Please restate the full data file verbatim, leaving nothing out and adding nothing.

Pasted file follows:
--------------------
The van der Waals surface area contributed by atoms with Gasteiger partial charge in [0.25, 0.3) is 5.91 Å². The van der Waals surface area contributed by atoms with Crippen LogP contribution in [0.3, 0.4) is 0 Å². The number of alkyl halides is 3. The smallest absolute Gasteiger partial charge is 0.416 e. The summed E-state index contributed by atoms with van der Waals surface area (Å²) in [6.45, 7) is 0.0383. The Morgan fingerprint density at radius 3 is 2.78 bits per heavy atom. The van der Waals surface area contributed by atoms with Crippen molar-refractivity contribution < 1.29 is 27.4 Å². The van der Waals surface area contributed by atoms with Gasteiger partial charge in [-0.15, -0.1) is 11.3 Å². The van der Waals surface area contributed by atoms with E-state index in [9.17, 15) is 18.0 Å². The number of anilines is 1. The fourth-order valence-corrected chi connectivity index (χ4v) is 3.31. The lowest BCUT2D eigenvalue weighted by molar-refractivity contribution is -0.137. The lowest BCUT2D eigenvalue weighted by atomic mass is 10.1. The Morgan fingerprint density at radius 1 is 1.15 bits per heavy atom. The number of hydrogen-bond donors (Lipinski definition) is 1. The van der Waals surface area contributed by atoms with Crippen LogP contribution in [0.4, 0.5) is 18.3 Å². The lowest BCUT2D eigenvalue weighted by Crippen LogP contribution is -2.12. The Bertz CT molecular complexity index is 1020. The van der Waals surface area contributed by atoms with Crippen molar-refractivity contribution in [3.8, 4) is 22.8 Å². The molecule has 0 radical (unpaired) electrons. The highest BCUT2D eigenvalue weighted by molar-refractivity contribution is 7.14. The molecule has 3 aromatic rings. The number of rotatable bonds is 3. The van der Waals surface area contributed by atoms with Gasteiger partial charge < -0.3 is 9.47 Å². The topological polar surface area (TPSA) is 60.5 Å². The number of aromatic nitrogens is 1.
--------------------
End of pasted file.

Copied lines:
The van der Waals surface area contributed by atoms with Gasteiger partial charge in [0.25, 0.3) is 5.91 Å². The van der Waals surface area contributed by atoms with Crippen LogP contribution in [0.3, 0.4) is 0 Å². The number of alkyl halides is 3. The smallest absolute Gasteiger partial charge is 0.416 e. The summed E-state index contributed by atoms with van der Waals surface area (Å²) in [6.45, 7) is 0.0383. The Morgan fingerprint density at radius 3 is 2.78 bits per heavy atom. The van der Waals surface area contributed by atoms with Crippen molar-refractivity contribution < 1.29 is 27.4 Å². The van der Waals surface area contributed by atoms with Gasteiger partial charge in [-0.15, -0.1) is 11.3 Å². The van der Waals surface area contributed by atoms with E-state index in [9.17, 15) is 18.0 Å². The number of anilines is 1. The fourth-order valence-corrected chi connectivity index (χ4v) is 3.31. The lowest BCUT2D eigenvalue weighted by molar-refractivity contribution is -0.137. The lowest BCUT2D eigenvalue weighted by atomic mass is 10.1. The Morgan fingerprint density at radius 1 is 1.15 bits per heavy atom. The number of hydrogen-bond donors (Lipinski definition) is 1. The van der Waals surface area contributed by atoms with Crippen LogP contribution in [0.4, 0.5) is 18.3 Å². The lowest BCUT2D eigenvalue weighted by Crippen LogP contribution is -2.12. The Bertz CT molecular complexity index is 1020. The van der Waals surface area contributed by atoms with Crippen molar-refractivity contribution in [3.8, 4) is 22.8 Å². The molecule has 0 radical (unpaired) electrons. The highest BCUT2D eigenvalue weighted by molar-refractivity contribution is 7.14. The molecule has 3 aromatic rings. The number of rotatable bonds is 3. The van der Waals surface area contributed by atoms with Gasteiger partial charge < -0.3 is 9.47 Å². The topological polar surface area (TPSA) is 60.5 Å². The number of aromatic nitrogens is 1.